Exhibition runs: 29 August – 11 October 2020
Exhibition talk with Martin Awa Clarke Langdon: Saturday 29 August, 1:00pm
Please note that as we are still at Alert Level 2 there will be no opening event but the exhibition will open from Saturday 29 August
Room to breathe: Ka tau hā te mauri by Martin Awa Clarke Langdon (Kāi Tahu, Waikato-Tainui) is an exhibition comprising three distinct but interwoven collaborative art projects: What’s in a name?, To hold up the sky, and Kōhatu. Each of the projects involves relationships to materials, places, and peoples. Local histories, and in particular the creation of a staged Māori pā, “Te Araiteuru” for the 1906-7 New Zealand International Exhibition, form the conceptual base from which each project was conceived and developed.
Each project approaches histories as remembered, lived, and ongoing processes of negotiation. What’s in a name? is a collaboration with Ararira Spring Primary School students who are working with kōrari (flax stalk) to understand the power of naming and think through the connections between identity and language. Their finished “lashed” works are displayed in the gallery alongside their reflections on the process. To hold up the sky includes the work of five indigenous artists from Aotearoa New Zealand, Niue, Australia, United States of America, and Canada. The artists were invited by Langdon to create a space between land and sky with found and significant objects they had to hand and then record the result. In addition to the documentation of these newly-created spaces, a digital wānanga will take place on a closed Facebook group over the course of the exhibition. Finally, Kōhatu is a collaboration between Langdon and staff from the Christchurch Arts Centre Te Matatiki Toi Ora, which seeks to tell the journeys of a selection of kōhatu (rocks) currently stored for future restoration of the buildings within the complex. These rocks have been moved to positions outside The Physics Room to provide places to reflect on the site and surrounding environment. These collaborations are embodied processes; as we know more and experience the perspectives of others, the tangibly known and seen become tied, frayed, separated, and severed.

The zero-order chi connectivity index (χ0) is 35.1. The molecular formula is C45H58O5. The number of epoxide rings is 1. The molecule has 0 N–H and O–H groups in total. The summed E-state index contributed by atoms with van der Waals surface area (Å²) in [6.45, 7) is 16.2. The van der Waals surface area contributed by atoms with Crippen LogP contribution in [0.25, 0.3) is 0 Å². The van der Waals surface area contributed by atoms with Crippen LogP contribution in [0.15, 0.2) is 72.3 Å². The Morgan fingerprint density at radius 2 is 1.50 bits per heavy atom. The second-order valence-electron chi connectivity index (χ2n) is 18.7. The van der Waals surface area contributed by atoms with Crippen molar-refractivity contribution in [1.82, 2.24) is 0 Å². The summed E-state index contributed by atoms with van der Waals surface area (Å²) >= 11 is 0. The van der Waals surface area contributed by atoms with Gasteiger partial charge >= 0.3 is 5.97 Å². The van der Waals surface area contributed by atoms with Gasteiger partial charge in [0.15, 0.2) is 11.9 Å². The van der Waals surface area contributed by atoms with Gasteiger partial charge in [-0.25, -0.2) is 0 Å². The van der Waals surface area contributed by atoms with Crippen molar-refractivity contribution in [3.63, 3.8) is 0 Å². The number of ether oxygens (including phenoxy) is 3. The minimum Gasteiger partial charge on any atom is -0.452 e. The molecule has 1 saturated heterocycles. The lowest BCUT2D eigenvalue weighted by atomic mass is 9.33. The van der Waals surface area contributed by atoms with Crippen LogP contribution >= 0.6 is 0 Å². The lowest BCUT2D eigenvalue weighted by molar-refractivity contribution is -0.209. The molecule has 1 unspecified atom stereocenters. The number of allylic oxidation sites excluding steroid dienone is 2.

Martin and The Physics Room team would like to thank and acknowledge the mahi of:
Tamariki of Kaunuku 1, Ararira Springs Primary Te Puna o Ararira
Artists Cora-Allan Wickliffe (Niue: Alofi / Liku), Daniel Twiss (Lakota Rosebud Reservation), Dean Cross (Raised on Ngunnawal / Ngambri Country, of Worimi descent), Tsēmā Igharas (Tahltan First Nation), Richelle Bear Hat (Blackfoot, Cree—Siksika First Nation, Blueberry First Nation)
Staff from the Christchurch Arts Centre Te Matatiki Toi Ora
Tim Veling at Ilam School of Fine Arts